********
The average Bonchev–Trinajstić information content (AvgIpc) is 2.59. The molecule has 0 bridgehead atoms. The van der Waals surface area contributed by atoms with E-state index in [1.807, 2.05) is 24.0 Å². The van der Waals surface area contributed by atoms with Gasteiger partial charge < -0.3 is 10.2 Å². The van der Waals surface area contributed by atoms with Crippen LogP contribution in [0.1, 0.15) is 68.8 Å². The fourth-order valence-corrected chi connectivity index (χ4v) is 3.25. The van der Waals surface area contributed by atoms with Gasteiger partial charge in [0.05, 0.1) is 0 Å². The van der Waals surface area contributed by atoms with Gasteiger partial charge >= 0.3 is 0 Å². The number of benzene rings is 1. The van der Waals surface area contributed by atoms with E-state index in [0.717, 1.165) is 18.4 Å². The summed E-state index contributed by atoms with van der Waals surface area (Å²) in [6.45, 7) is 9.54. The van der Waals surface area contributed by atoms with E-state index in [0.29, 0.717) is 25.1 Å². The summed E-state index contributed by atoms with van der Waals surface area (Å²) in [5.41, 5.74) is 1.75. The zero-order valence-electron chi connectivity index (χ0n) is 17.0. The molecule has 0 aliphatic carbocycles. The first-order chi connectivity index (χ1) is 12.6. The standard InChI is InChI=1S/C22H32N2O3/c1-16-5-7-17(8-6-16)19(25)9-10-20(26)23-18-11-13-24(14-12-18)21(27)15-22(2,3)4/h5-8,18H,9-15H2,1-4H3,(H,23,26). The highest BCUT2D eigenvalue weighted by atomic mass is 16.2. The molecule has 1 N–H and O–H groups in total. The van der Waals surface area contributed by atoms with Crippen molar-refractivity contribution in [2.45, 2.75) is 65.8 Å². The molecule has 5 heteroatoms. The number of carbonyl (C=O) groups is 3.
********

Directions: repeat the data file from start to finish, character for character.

The average Bonchev–Trinajstić information content (AvgIpc) is 2.59. The molecule has 0 bridgehead atoms. The van der Waals surface area contributed by atoms with E-state index in [1.807, 2.05) is 24.0 Å². The van der Waals surface area contributed by atoms with Gasteiger partial charge < -0.3 is 10.2 Å². The van der Waals surface area contributed by atoms with Crippen LogP contribution in [0.1, 0.15) is 68.8 Å². The fourth-order valence-corrected chi connectivity index (χ4v) is 3.25. The van der Waals surface area contributed by atoms with Gasteiger partial charge in [0.05, 0.1) is 0 Å². The van der Waals surface area contributed by atoms with Gasteiger partial charge >= 0.3 is 0 Å². The number of benzene rings is 1. The van der Waals surface area contributed by atoms with E-state index in [0.717, 1.165) is 18.4 Å². The summed E-state index contributed by atoms with van der Waals surface area (Å²) in [6.45, 7) is 9.54. The van der Waals surface area contributed by atoms with E-state index in [0.29, 0.717) is 25.1 Å². The summed E-state index contributed by atoms with van der Waals surface area (Å²) in [5.41, 5.74) is 1.75. The zero-order valence-electron chi connectivity index (χ0n) is 17.0. The molecule has 0 aliphatic carbocycles. The first-order chi connectivity index (χ1) is 12.6. The standard InChI is InChI=1S/C22H32N2O3/c1-16-5-7-17(8-6-16)19(25)9-10-20(26)23-18-11-13-24(14-12-18)21(27)15-22(2,3)4/h5-8,18H,9-15H2,1-4H3,(H,23,26). The highest BCUT2D eigenvalue weighted by atomic mass is 16.2. The molecule has 1 N–H and O–H groups in total. The van der Waals surface area contributed by atoms with Crippen molar-refractivity contribution in [2.45, 2.75) is 65.8 Å². The molecule has 5 heteroatoms. The number of carbonyl (C=O) groups is 3.